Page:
Aug 31

CureHunter Visual Medical “Dictionary” (MeSH Browser)

Dangit!

I finished writing this post last night, but hadn’t posted it yet. Since Berci has beat me to it, I’ll go ahead and post it now.

————–

Curehunter.com has a “visual medical dictionary” that I’m having lots of fun playing with, even though I’m not sure that it is best described as a “dictionary.”

Really, it’s a nifty third-party PubMed/MEDLNE tool to visually browse MeSH (as an alternative to the NLM’s MeSH browser). As shown in the screen capture below, it gives the MeSH scope note for “colitis, ulcereative” as the definition for “ulcerative colitis.”

Then it grabs related terms from the MeSH Tree Structures and counts the number of citation hits for each:

Lastly, it gives you a visual, color-coded representation of related strongly related terms from the literature…

…and it does this all in three side-by-side frames:

Neat!

Other posts about Third-Party PubMed/MEDLINE Tools

Aug 31

History of Medicine Search Engine

It occurred to me out of nowhere in particular that a search engine for free Web resources on the History of Medicine might be awfully useful to some, so I scraped about 500 URLs from the History of the Health Sciences Section of the Medical Library Association and slapped together this History of Medicine Custom Search Engine.

Try it and let me know what you think.

If you’re interested in helping to grow or refinine this CSE, please let me know. I’d love to hand it off to someone who knows a LOT more about the History of Medicine than I do.

What other CSEs would be useful to medical libraryfok?

Aug 31

Blog Day 2007

So on Blog Day, a blogger is supposed to recommend 5 blogs to his or her readers. In order to make sure I’d stop at five, I decided to restrict myself to MedLib blogs that have come into existence only since the last Blog Day.

Among the MedLib blogs that have come into existence in the last year:

  1. OMG Tuna is Kewl just started in April, and is alway worth reading. Ratcatcher, the blog’s pseudonymous author, is smart and insightful, routinely catching stuff I’d otherwise miss.
  2. Mark Rabnett’s Shelved in the W’s is off to a brilliant start. Mark makes me laugh and makes me think….and makes me jealous of the way that he writes.
  3. I’m very much enjoying Susan Mayer’s blog about consumer health information needs, Learn to Live. Susan strikes me as someone who feels that if she can do more, she should do more. If I were a patient in need of health information, that’s the sort of librarian I’d want helping me. I don’t read as much on serving consumer health information needs as I’d like, and I’m grateful that Susan’s blog can help me stay caught up on the essentials.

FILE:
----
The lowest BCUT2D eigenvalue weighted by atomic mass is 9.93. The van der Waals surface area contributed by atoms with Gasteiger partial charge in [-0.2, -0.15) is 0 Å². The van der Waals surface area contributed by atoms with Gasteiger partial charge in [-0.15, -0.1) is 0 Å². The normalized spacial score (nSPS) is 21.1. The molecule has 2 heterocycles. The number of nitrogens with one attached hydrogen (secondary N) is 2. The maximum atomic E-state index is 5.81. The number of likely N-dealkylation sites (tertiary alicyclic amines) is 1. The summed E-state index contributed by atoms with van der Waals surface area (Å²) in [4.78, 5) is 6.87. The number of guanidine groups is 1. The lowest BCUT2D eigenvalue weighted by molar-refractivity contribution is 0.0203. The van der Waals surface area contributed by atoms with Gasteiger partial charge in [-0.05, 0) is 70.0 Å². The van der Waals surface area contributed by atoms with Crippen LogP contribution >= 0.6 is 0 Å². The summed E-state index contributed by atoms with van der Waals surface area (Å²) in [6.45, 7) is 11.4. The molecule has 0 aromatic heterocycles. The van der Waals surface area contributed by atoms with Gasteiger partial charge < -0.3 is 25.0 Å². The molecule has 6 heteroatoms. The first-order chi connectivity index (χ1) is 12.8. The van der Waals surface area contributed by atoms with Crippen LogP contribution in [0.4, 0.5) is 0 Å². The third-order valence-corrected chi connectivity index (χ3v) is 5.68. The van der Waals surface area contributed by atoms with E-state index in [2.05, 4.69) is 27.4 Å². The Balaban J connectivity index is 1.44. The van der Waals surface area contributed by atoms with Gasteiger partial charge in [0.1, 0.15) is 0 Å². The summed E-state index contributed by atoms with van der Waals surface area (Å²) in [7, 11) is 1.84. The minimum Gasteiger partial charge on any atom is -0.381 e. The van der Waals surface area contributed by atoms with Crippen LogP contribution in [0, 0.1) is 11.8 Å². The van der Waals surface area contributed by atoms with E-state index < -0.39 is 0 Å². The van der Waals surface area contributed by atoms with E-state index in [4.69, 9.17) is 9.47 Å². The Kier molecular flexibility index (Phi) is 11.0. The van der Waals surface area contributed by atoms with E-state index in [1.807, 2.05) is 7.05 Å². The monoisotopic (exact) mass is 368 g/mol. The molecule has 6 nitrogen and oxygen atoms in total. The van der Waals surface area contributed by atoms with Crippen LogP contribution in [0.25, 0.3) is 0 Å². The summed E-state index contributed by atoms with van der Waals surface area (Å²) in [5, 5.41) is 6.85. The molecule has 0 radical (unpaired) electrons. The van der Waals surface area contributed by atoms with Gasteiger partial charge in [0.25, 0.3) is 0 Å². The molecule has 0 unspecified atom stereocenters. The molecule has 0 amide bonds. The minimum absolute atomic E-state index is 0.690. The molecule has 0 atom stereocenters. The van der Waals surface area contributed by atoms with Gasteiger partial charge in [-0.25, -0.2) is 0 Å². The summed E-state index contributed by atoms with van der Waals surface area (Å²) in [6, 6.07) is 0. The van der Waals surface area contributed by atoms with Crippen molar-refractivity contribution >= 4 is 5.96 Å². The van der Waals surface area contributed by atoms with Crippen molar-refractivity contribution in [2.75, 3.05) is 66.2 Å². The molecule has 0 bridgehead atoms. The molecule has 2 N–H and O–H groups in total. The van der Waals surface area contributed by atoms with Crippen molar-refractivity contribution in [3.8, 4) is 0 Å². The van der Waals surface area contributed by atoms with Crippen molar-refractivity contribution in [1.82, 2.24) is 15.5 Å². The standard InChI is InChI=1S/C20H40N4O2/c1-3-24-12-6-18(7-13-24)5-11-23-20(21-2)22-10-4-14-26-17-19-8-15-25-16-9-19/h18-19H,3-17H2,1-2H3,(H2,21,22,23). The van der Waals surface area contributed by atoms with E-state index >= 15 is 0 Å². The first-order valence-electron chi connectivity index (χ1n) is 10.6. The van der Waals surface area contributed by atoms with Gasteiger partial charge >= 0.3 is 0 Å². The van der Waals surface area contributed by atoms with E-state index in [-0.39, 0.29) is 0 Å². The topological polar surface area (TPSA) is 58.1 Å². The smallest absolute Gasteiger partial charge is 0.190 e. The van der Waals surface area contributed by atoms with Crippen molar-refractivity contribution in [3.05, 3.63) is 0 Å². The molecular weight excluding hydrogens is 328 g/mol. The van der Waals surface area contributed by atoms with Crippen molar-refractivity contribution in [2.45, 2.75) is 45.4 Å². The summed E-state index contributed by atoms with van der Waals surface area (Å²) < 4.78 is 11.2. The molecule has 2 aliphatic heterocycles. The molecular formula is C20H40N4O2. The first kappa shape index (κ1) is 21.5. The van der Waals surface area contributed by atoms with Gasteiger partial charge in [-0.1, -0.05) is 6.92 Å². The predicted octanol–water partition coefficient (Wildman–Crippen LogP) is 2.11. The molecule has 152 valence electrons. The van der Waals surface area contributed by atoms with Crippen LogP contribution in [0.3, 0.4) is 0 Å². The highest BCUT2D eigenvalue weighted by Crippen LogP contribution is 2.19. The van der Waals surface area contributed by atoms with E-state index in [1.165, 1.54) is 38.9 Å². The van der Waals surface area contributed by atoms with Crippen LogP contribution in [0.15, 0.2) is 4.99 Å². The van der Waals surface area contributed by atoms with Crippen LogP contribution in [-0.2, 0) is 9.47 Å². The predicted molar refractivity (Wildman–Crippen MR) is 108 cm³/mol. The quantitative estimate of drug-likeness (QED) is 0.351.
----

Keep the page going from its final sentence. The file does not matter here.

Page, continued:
4. Mark Funk impressed by becoming the first MLA President to have a blog, Only Connect!. I’m subscribed to it and looking forward to seeing what else he uses his blog to talk about.
  5. Pat Erwin’s What Interests Me has featured short, smart posts from a thoughtful and experienced medical librarian
Aug 30

MEDLIB Blog badge at EBM & CSL @ UCHC

See, I had to abbreviate the name of the blog in post title because the blog’s real name, EBM and Clinical Support Librarians@UCHC, just wouldn’t fit properly in the title field.

Kathleen Crea’s new blogging effort for the Lyman Maynard Stowe Library at the University of Connecticut Health Center is off to a great start in its first month and I haven’t missed a single post because I’m subscribed to its feed.

Why is David always on about this badgey stuff?

Previously, I’ve noted the following blogs that display the MedLib Blog badge in their sidebars:

These blogs are:

  1. about medical / health / health sciences / biomedical librarianship;
  2. written by (a) medical librarian(s) or medical library paraprofessional(s);
  3. maintained by a medical library; or
  4. maintained by professional association of medical librarians and/or medical library paraprofessionals.

Hey! My blog has the MedLib Blog badge and you haven’t featured it here!

Sorry! I do TRY for omniscience, but frequently fall short of this goal. If I’ve missed the badge on your blog or if you’ve just added it, please let me know so I can link to it from here.

Why would I want to add the badge to my blog?

The badge links back to the masterlist of MedLib blogs to indicate the blog’s membership in the growing community (and sense of community) of MedLib blogs(/bloggers). (This should serve also as a reminder to add your blog to this masterlist, if appropriate.)

To add this badge to your own blog, just copy and paste this code:


&#60a href="http://liswiki.org/wiki/Medlib_Blogs"&#62
&#60img src="http://tinyurl.com/y32hh8/"&#62&#60/a&#62

Not sure how to do this with your particular blogging software? Email me at david[DOT]rothman[AT]gmail[DOT]com and we’ll figure it out together. :)

Aug 30

Facebook for Scientists?

BMJ on Nature Network:

BMJ 2007;335:401 (25 August), doi:10.1136/bmj.39304.603148.59
Facebook for scientists?
Deborah Cohen, features editor, BMJ

[HTML] | [PDF]

Excerpt:

“So come on, people, pimp my coat! I’m tired of putting on the same old stained, shapeless one every morning,” writes cell biologist Jenny Rohn in her call out to potential collaborators on Nature Network.